We Have Always Lived in the Castle
If you are a spooky fiction fan who has never read Shirley Jackson's midcentury masterpiece We Have Always Lived in the Castle, a true landmark of the gothic feminine, go buy it right now. This book, about two sisters and their uncle living a marginal existence after a mysterious arsenic poisoning killed everyone else in their family, has been crying out for a film adaptation for decades. Merricat, Constance, and Julian exist in relative equilibrium until Cousin Charlie shows up and starts bossing everyone around. Stacie Passon directs this well-regarded screen version, starring Taissa Farmiga as Merricat.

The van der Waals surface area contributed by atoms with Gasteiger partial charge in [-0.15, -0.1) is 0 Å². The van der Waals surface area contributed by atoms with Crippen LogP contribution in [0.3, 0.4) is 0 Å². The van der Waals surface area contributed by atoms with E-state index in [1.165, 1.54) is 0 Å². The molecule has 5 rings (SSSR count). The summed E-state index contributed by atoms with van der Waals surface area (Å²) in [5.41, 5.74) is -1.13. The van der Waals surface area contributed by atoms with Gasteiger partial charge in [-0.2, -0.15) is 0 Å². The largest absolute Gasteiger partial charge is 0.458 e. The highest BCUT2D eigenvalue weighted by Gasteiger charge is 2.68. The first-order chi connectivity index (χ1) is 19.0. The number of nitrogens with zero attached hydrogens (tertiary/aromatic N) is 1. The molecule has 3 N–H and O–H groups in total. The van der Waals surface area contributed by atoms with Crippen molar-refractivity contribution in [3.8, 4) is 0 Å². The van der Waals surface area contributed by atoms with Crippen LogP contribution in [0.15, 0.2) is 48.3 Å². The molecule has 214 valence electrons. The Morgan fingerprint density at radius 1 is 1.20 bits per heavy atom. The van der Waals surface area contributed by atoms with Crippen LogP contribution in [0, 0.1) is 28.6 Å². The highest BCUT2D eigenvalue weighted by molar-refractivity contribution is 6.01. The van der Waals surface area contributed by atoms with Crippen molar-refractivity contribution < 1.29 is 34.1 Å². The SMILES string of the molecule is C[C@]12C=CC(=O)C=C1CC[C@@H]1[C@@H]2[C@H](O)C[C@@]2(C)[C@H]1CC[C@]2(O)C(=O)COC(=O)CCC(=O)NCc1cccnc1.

If you love woman-centered horror—particularly when it's directed by women, à la The Babadook—you have to see The Wind, Emma Tammi's chilly Western about a frontierswoman who begins to suspect her homestead is haunted by a demon. In a favorable review, the nicely named David Fear describes it as akin to "Repulsion by John Ford," while Noel Murray of the LA Times praises Caitlin Gerard's "riveting performance" as the lead.
Our critics don't recommend these films, but you might be interested in them anyway.